After he lost his sight due to a detached retina, Kelley Long did nothing but sit in his house for two years.
“I sat in my home for two years and never moved,” Long said as he shared his experience during the Connecting Caring Generations panel discussion on Wednesday in the Meadows Banquet Center.
The event, sponsored by the WILL Center and Area 7 Agency on Aging, gave those who are living with low vision or no vision the chance to share their experiences with the health care professionals who were in attendance.
After a friend saw how depression, loneliness and empty feelings were affecting Long after his loss of vision, the friend suggested that Long seek help.
So Long did just that and reached out to the Wabash Independent Living and Learning Center, or WILL Center.
That’s how he met Judy Sweeney, an orientation and mobility instructor.
“She came to my house and told me, ‘Your eyes have died but you haven’t, and I’m going to get you out of the house,’” said Long as he recounted his first meeting with Sweeney.
After Long proved to Sweeney he still had his sense of direction, Sweeney knew she could get him out of the house and help him regain independence and beat back depression.
Now Long enjoys long walks three times a day near his home.
Fellow panel member Doug Drake lost his sight after an accident at work on March 30, 2011.
“I had a fall at work and literally broke every bone in my face,” Drake said during the panel discussion. “I lost the use of my left eye. I lost hearing in my right ear.”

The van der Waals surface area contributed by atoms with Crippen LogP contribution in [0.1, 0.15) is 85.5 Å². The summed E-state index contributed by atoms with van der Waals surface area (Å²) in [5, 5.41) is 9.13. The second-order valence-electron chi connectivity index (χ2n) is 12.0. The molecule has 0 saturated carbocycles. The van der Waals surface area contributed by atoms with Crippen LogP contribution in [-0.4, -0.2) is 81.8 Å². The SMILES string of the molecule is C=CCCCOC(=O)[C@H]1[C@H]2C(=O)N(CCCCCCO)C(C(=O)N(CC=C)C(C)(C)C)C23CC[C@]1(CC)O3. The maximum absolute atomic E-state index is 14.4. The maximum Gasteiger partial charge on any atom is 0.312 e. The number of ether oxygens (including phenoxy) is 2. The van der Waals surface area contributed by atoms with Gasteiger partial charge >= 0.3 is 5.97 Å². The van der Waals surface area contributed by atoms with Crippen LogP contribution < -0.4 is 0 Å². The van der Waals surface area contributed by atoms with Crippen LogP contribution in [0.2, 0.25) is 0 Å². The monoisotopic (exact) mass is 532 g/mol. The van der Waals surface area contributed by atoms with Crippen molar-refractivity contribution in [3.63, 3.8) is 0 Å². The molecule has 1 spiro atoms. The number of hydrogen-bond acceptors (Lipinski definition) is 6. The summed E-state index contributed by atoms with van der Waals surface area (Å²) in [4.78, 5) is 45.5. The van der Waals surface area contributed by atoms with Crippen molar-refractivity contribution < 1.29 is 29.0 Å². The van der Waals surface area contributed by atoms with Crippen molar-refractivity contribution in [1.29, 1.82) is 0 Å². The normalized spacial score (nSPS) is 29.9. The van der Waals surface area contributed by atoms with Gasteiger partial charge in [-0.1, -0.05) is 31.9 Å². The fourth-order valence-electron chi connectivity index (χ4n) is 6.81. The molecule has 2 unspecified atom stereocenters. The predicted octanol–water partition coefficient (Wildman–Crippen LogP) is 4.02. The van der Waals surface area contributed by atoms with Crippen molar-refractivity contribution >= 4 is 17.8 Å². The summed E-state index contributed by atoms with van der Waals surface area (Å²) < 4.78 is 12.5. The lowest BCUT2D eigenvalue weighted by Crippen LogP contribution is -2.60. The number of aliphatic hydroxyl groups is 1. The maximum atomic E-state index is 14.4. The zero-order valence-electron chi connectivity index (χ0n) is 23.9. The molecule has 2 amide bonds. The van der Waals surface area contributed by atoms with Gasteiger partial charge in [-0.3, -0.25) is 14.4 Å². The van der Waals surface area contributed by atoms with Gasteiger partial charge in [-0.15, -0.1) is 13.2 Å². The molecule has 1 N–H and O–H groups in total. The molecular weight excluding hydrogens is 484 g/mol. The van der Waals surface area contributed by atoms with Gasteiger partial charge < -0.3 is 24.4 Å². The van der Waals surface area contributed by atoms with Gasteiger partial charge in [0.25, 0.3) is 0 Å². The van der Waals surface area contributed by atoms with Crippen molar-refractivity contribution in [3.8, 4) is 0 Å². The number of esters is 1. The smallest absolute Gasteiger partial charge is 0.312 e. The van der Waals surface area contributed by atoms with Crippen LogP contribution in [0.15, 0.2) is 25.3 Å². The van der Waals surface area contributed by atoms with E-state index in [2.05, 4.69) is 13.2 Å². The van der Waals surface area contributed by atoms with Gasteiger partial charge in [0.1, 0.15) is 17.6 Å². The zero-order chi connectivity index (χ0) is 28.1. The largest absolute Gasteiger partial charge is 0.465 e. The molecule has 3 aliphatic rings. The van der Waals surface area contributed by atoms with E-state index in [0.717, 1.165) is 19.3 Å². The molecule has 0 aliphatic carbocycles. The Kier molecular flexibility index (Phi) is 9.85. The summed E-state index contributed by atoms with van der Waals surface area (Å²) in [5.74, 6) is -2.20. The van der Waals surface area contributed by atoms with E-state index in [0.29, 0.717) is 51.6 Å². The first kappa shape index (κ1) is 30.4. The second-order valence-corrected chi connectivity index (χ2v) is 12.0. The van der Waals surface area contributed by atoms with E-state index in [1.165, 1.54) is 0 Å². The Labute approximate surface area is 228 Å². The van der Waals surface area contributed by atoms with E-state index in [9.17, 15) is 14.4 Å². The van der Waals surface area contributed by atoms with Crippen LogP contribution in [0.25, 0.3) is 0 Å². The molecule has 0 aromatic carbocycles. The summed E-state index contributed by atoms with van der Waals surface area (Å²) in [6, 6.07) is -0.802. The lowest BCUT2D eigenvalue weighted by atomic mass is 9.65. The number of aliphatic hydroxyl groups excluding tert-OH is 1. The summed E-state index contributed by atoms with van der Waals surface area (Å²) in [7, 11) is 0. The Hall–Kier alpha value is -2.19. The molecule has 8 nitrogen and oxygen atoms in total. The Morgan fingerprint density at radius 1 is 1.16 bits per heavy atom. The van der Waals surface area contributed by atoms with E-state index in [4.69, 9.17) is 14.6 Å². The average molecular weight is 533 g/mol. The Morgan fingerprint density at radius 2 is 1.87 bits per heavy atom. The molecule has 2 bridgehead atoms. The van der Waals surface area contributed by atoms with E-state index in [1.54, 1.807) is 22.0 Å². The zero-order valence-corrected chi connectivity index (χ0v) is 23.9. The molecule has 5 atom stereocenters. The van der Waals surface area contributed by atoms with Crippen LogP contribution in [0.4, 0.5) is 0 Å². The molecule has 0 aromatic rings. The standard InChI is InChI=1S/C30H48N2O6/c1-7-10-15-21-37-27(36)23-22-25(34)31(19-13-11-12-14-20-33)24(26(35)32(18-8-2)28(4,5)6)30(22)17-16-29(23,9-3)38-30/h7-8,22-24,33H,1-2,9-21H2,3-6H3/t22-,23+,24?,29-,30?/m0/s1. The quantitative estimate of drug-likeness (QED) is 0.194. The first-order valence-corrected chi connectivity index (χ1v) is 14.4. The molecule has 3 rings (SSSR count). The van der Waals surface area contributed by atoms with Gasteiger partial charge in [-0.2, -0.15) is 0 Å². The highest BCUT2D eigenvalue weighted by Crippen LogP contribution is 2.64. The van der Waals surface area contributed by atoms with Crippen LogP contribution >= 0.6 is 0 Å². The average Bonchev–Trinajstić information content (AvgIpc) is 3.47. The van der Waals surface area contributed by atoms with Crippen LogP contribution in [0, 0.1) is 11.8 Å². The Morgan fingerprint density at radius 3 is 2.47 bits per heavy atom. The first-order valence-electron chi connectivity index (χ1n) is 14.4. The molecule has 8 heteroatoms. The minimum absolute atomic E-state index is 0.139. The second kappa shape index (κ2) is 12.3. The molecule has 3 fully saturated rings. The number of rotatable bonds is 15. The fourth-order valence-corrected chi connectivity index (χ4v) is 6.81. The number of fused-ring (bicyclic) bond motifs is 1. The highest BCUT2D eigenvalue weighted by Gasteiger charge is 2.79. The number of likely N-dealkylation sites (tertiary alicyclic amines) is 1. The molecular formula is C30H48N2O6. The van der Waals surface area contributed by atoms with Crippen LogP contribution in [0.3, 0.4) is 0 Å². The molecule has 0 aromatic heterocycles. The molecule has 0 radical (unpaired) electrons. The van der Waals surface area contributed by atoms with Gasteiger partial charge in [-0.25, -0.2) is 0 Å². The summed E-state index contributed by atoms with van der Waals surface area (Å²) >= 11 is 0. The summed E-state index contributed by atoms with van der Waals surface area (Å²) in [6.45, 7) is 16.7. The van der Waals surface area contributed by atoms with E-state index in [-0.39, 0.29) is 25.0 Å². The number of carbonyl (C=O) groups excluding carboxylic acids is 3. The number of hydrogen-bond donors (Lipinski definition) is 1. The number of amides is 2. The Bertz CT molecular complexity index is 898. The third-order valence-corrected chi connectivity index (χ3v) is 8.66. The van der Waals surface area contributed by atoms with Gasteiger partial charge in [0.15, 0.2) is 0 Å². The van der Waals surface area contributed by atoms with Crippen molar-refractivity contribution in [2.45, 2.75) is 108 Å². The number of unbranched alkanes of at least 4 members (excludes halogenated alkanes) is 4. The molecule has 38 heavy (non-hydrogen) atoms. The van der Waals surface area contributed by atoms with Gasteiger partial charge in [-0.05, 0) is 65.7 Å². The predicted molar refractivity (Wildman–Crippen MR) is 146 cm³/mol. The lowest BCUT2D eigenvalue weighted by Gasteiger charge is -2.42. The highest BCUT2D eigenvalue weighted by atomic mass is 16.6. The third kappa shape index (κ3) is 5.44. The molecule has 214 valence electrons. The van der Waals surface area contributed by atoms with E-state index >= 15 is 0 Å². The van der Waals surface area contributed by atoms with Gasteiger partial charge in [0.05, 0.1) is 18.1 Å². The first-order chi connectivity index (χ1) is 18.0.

Like Long, Drake for years had to fight the emotional weight of his vision loss.
“I was ashamed for six years, I didn’t drive, I didn’t do anything,” said Drake.
“I had an operation two and a half years ago that restored enough sight that I’m able to drive again. You just keep going on.”
Keynote speaker Jon Sharpe talked about the impact of vision loss on one’s mental health.
“Do not underestimate your support and the places you have in our hearts,” Sharpe said to the health care providers in the room. Sharpe lost his sight at the age of 16.
Now, a clinical social worker in Fort Wayne, Sharpe described the stages a person experiences when he or she losses his or her sight.
Sharpe said the initial trauma is often followed by mourning, withdrawal and depression.
Stages of reassessment/reaffirmation and mobilization are, hopefully, the final positive stages a person experiences as her or she learns to accept loss of vision as another chapter in life.
“Loss of independence is rough,” said Sharpe. “There are things we can’t do, but we still have our dignity.”
A common theme with each panel member was learning to ask for help. Swallowing one’s pride and accepting one’s vision loss are steps toward enjoying life independently again.
“Even us blind people know about Mount Rushmore,” said Sharpe. “All of us have our own personal Mount Rushmores. We have those people -- and I have far more than four -- those people in our lives who contributed to us being where we are right now.”
Contact Joe Garza at 812-231-4206 or at firstname.lastname@example.org. Follow on Twitter @TribStarJoe.